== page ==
Europe should beware a nationalist Germany

Cheering populists elsewhere should be careful what they wish for

Philip Stephens

Angela Merkel is besieged. The Bavarian sister party of the German chancellor’s Christian Democratic Union wants tougher frontier controls. The anti-migrant pose struck by Horst Seehofer, the Christian Social Union interior minister in Ms Merkel’s coalition, is cheered by populists from Warsaw to Rome, via Vienna and Budapest. Have any of them thought, some of us wonder, what a Germany taking a nationalist turn might actually look like?

Mr Seehofer’s motives are transparent. The CSU suffered a mauling at the hands of the unashamedly xenophobic Alternative for Germany (AfD) in the 2017 national election. Facing a state poll in October, the party now wants to outflank AfD. EU leaders will discuss a European-wide migration scheme later this month. If he is not happy, Mr Seehofer is threatening unilateral controls.

Many Germans — a majority, the latest poll suggests — remain suspicious of the chancellor’s open borders strategy. Among neighbours, the Visegrad Four — Poland, Slovakia, the Czech Republic and Hungary — are fierce critics. Jaroslaw Kaczynski, the leader of Poland’s ruling Law and Justice party and Hungary’s prime minister, Viktor Orban, scorn efforts to disperse asylum seekers across the union.

Italy’s new government — a populist coalition of the Five Star Movement and the anti-migrant League — is shutting ports to refugees crossing from north Africa. Matteo Salvini, the interior minister and leader of the League, made it an early act to turn away the rescue ship Aquarius. Austrian conservative leader Sebastian Kurz proposes an “axis” with fellow hardliners in Rome and Berlin to seal the frontiers.

The populists are united in their simple sloganising. Hungary’s population is shrinking and ageing, as talented young people seek opportunities elsewhere. Yet Budapest is proud of its barbed-wire camps for asylum seekers and migrants unfortunate enough to cross the border.

The reality, of course, is that no single government can take control of its frontiers. The narrow national interests held dear by populists frequently collide with each other. It is forgotten now, but Ms Merkel kept open Germany’s borders in 2015 to ease pressure on Austria. Vienna risked being overwhelmed by refugees bussed from, well, Mr Orban’s Hungary.

The nationalists’ pitch is to fear and emotion rather than reason. If they thought about it, they would know that beggar-thy-neighbour policies cannot work. Closing a border has a ricochet effect. Mr Kurz must surely realise that Mr Seehofer’s plans would leave Austria to cope with refugees stranded on the wrong side of the German border.

Does Mr Salvini understand, one wonders, that Mr Seehofer wants those arriving at the German frontier to be returned to the place they were first registered? Much of the time, that would be Italy. The Mediterranean front-line states complain their northern partners do not share the migrant burden. Polish and Hungarian nationalists would be the very last to make such an offer.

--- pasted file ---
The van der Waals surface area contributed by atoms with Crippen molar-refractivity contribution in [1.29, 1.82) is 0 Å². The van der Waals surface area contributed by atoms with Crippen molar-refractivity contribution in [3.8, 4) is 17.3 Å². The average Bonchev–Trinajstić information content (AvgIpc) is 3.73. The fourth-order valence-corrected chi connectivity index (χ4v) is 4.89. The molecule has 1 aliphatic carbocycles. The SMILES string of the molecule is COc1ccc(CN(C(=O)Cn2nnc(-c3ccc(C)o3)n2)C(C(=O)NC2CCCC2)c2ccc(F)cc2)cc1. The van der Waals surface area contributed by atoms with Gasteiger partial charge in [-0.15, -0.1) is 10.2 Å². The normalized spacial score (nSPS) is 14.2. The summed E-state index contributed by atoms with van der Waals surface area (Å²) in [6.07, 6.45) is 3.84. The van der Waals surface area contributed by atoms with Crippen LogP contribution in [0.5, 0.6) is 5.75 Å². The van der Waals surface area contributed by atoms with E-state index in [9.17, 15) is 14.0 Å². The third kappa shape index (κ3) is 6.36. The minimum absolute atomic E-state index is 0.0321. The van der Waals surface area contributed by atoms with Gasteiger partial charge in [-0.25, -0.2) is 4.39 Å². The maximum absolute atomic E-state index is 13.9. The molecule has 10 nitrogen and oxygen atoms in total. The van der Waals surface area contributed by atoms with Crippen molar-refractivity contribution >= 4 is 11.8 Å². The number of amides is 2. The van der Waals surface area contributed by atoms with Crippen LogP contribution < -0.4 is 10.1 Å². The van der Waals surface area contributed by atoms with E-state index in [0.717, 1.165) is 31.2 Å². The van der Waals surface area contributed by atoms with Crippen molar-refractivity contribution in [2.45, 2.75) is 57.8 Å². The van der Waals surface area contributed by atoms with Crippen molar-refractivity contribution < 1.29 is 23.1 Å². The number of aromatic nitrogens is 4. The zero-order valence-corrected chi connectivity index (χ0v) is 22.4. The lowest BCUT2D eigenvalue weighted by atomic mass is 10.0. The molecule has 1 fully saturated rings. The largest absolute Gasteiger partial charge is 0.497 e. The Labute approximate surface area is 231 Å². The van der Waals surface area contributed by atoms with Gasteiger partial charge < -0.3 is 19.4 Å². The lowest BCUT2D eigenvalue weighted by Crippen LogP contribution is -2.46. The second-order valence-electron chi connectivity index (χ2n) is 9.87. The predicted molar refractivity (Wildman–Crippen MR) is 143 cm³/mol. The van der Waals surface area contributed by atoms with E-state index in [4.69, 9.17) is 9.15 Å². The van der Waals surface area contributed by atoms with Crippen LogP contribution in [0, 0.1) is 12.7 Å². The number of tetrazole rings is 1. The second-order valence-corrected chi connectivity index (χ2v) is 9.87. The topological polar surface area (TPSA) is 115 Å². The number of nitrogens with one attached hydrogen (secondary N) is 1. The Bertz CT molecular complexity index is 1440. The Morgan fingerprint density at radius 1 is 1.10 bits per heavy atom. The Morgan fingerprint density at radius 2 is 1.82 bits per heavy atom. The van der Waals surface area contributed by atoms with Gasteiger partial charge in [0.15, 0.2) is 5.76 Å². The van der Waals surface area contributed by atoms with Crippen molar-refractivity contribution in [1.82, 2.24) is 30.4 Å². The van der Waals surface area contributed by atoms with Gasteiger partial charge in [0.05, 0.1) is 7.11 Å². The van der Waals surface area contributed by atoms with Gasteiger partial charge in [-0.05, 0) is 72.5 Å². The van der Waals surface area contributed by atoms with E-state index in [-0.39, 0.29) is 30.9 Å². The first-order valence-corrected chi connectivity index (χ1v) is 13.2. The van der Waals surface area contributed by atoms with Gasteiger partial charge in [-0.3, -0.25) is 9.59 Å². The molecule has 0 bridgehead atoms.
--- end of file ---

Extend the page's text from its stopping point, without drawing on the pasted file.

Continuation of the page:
Untying this Gordian knot with a migration system that is humane, fair and sustainable requires a collective effort to harden the EU’s external borders and equitably accommodate those granted asylum. It demands also more effort — and aid — to help sub-Saharan Africa. This is what Ms Merkel and Emmanuel Macron, the French president, have been discussing. Mr Seehofer has no real alternative.

He is far from alone, however, in selling his party as one that puts Germany First. Nor is a rising nationalist mood confined to hostility towards migration. Markus Söder, the CSU prime minister of Bavaria, thinks the country has broader lessons to learn from Donald Trump’s belligerent unilateralism.

It is not at all hard to imagine where a new German nationalism could lead. The AfD made its name opposing financial support for weaker members of the eurozone — the so-called transfer union that leaves Germans at the mercy of supposedly profligate southern Europeans. As principal EU paymaster, why not extend the principle beyond the single currency to other projects?

Mr Kaczynski is forever hurling insults in the direction of Berlin. Yet Poland is the biggest recipient of EU aid. Why should German taxpayers write large cheques to Warsaw? Likewise for Hungary, where the government is substituting crony capitalism for the market economy — in significant part at Germany’s expense. Berlin could better deploy its economic clout to projects that confer direct national advantage.

Those with dark memories of war have less to fear. There is nothing militaristic about Germany First politics. The impulse, rather, is isolationist. Most Germans would probably spend less on defence. And why not? The nation is too powerful to be threatened by its neighbours. Berlin can always reach an accommodation with Moscow: Russian energy for German technology makes for a natural fit. Let Poland and others on the EU’s eastern frontier pay for Nato if they feel threatened by Russia.

Germany is some way off reaching such judgments. Ms Merkel is still convinced — and rightly so — that the nation’s long-term interests reside in liberal internationalism. The chancellor will not easily surrender her convictions. But she has been weakened. After 12 years, her time is running out. And Mr Seehofer and his allies are setting a different direction of travel. Those cheering populists elsewhere should be careful what they wish for.

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